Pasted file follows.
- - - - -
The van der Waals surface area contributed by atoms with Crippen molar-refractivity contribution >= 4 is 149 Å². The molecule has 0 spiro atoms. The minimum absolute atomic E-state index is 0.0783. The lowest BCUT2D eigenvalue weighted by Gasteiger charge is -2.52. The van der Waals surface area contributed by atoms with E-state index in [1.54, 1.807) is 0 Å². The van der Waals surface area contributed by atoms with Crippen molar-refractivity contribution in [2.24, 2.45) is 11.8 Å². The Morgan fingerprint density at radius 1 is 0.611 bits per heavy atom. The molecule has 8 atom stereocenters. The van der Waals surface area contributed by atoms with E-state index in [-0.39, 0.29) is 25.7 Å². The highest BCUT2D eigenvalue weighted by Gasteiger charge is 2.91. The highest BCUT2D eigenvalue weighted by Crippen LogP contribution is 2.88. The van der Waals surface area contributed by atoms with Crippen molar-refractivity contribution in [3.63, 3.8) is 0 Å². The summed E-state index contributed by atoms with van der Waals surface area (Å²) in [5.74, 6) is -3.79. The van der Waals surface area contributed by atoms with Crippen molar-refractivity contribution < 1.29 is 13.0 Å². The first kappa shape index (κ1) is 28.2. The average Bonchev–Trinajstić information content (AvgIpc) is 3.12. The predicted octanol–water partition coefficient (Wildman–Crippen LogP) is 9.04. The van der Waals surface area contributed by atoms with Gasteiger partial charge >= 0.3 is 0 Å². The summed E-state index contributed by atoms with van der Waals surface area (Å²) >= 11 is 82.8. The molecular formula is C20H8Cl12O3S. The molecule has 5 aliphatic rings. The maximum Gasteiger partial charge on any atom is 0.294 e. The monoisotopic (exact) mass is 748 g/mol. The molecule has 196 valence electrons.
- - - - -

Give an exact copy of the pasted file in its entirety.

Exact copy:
The van der Waals surface area contributed by atoms with Crippen molar-refractivity contribution >= 4 is 149 Å². The molecule has 0 spiro atoms. The minimum absolute atomic E-state index is 0.0783. The lowest BCUT2D eigenvalue weighted by Gasteiger charge is -2.52. The van der Waals surface area contributed by atoms with E-state index in [1.54, 1.807) is 0 Å². The van der Waals surface area contributed by atoms with Crippen molar-refractivity contribution in [2.24, 2.45) is 11.8 Å². The Morgan fingerprint density at radius 1 is 0.611 bits per heavy atom. The molecule has 8 atom stereocenters. The van der Waals surface area contributed by atoms with E-state index in [-0.39, 0.29) is 25.7 Å². The highest BCUT2D eigenvalue weighted by Gasteiger charge is 2.91. The highest BCUT2D eigenvalue weighted by Crippen LogP contribution is 2.88. The van der Waals surface area contributed by atoms with Crippen molar-refractivity contribution in [3.63, 3.8) is 0 Å². The summed E-state index contributed by atoms with van der Waals surface area (Å²) in [5.74, 6) is -3.79. The van der Waals surface area contributed by atoms with Crippen molar-refractivity contribution < 1.29 is 13.0 Å². The first kappa shape index (κ1) is 28.2. The average Bonchev–Trinajstić information content (AvgIpc) is 3.12. The predicted octanol–water partition coefficient (Wildman–Crippen LogP) is 9.04. The van der Waals surface area contributed by atoms with Gasteiger partial charge >= 0.3 is 0 Å². The summed E-state index contributed by atoms with van der Waals surface area (Å²) >= 11 is 82.8. The molecular formula is C20H8Cl12O3S. The molecule has 5 aliphatic rings. The maximum Gasteiger partial charge on any atom is 0.294 e. The monoisotopic (exact) mass is 748 g/mol. The molecule has 196 valence electrons.